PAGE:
IRS Tax Lien Did Not Attach to Trust Property

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Irs Tax Lien Did Not Attach To Trust Property
Irs Tax Lien Did Not Attach To Trust Property
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If someone sets up a trust for a third party and the third party owes the IRS back taxes, can the IRS reach the trust assets to satisfy the back taxes?

This is a common question that we get from those with trusts or those seeking to set up trusts. This is also a question for which the courts have reached different conclusions. Slight changes in the facts and even the applicable state law matters.

The Duckett v. Enomoto, No. CV-14-01771-PHX-NVW (D. Ariz. Nov. 13, 2015), case provides an opportunity to consider this topic. It is a case where the court sided with the taxpayer by concluding that the IRS lien did not attach to the trust assets.

Facts & Procedural History 

In this case, the taxpayer was the beneficiary of a trust established by his mother in her will. The will stipulated that the trustee would distribute funds to the taxpayer as needed for his support, medical expenses, and education, at the trustee’s sole discretion.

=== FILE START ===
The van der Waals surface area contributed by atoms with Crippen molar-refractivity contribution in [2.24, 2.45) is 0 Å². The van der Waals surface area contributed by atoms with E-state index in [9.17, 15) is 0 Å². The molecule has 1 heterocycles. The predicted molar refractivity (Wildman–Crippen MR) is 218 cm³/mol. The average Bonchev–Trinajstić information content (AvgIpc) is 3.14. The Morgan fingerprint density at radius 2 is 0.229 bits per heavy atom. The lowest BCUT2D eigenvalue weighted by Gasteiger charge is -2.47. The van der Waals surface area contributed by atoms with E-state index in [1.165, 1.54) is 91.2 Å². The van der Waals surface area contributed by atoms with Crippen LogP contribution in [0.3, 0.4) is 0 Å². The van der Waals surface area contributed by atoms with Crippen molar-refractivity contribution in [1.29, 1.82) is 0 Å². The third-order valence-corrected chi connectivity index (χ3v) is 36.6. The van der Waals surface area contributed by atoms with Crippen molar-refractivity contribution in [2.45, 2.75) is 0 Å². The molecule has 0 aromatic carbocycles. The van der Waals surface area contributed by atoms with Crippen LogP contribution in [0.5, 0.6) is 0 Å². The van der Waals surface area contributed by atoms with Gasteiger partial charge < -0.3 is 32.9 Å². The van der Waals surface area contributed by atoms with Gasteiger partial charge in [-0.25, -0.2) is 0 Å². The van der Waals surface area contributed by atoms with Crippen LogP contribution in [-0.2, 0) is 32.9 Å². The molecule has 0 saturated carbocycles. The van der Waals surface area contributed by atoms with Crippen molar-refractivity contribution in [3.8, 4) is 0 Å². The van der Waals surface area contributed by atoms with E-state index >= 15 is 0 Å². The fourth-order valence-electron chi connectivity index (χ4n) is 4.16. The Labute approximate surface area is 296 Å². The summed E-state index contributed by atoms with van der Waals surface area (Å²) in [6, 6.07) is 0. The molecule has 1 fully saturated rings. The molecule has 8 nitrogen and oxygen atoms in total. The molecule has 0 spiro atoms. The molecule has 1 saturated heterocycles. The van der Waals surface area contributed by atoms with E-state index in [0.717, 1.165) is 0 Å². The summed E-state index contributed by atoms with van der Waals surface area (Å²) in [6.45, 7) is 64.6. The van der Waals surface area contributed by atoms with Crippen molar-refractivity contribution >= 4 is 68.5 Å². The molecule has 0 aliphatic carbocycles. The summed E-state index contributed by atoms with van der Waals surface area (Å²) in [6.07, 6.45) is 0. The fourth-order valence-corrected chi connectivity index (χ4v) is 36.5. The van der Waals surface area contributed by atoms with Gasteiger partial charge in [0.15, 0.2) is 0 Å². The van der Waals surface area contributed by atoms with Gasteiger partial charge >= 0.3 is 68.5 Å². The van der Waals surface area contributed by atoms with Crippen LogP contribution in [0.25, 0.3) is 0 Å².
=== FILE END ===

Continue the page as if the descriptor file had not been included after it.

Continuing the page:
Specifically, the trust provided:

The Trustee shall pay to [the taxpayer] so much or all of the net income and principal of the trust as in the sole discretion of the Trustee may be required for support in the beneficiary’s accustomed manner of living, for medical, dental, hospital, and nursing expenses, or for reasonable expenses of education, including study at college and graduate levels. . . . In the Trustee’s sole discretion and to the extent the Trustee deems advisable, the Trustee may consider or disregard the funds available to the beneficiary from other sources or the duty of anyone to support the beneficiary.

This is often referred to as the HEMS standard, which is the abbreviation for health, education, support, and maintenance.

The IRS served a Notice of Levy on the trustee, demanding that any of the taxpayer’s “property and rights to property” held by the trustee be turned over to satisfy the taxpayer’s federal tax lien. Litigation ensued, with both the taxpayer and the IRS seeking a court ruling on whether the federal tax lien could attach to the trust funds.

Property to Which an IRS Lien Attaches

This case involves an interpretation of Section 6321. Section 6321 is the general provision that provides for the IRS tax lien.